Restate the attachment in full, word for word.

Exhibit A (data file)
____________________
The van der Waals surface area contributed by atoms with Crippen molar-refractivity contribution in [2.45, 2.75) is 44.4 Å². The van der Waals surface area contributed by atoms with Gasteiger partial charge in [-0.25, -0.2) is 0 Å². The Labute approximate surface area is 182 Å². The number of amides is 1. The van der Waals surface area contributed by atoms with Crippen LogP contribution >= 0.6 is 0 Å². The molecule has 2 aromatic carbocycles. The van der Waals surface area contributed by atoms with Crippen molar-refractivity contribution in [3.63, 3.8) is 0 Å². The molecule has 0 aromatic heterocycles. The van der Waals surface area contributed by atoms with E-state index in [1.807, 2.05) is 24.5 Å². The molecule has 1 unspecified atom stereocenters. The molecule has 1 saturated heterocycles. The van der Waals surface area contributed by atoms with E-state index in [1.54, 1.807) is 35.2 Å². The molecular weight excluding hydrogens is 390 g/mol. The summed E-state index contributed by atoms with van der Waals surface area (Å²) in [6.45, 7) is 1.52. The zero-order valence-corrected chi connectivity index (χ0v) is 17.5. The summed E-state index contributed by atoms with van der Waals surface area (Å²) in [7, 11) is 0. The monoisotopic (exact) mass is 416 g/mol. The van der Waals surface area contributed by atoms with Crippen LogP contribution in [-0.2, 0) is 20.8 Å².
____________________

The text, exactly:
The van der Waals surface area contributed by atoms with Crippen molar-refractivity contribution in [2.45, 2.75) is 44.4 Å². The van der Waals surface area contributed by atoms with Gasteiger partial charge in [-0.25, -0.2) is 0 Å². The Labute approximate surface area is 182 Å². The number of amides is 1. The van der Waals surface area contributed by atoms with Crippen LogP contribution >= 0.6 is 0 Å². The molecule has 2 aromatic carbocycles. The van der Waals surface area contributed by atoms with Crippen molar-refractivity contribution in [3.63, 3.8) is 0 Å². The molecule has 0 aromatic heterocycles. The van der Waals surface area contributed by atoms with E-state index in [1.807, 2.05) is 24.5 Å². The molecule has 1 unspecified atom stereocenters. The molecule has 1 saturated heterocycles. The van der Waals surface area contributed by atoms with E-state index in [1.54, 1.807) is 35.2 Å². The molecular weight excluding hydrogens is 390 g/mol. The summed E-state index contributed by atoms with van der Waals surface area (Å²) in [6.45, 7) is 1.52. The zero-order valence-corrected chi connectivity index (χ0v) is 17.5. The summed E-state index contributed by atoms with van der Waals surface area (Å²) in [7, 11) is 0. The monoisotopic (exact) mass is 416 g/mol. The van der Waals surface area contributed by atoms with Crippen LogP contribution in [-0.2, 0) is 20.8 Å².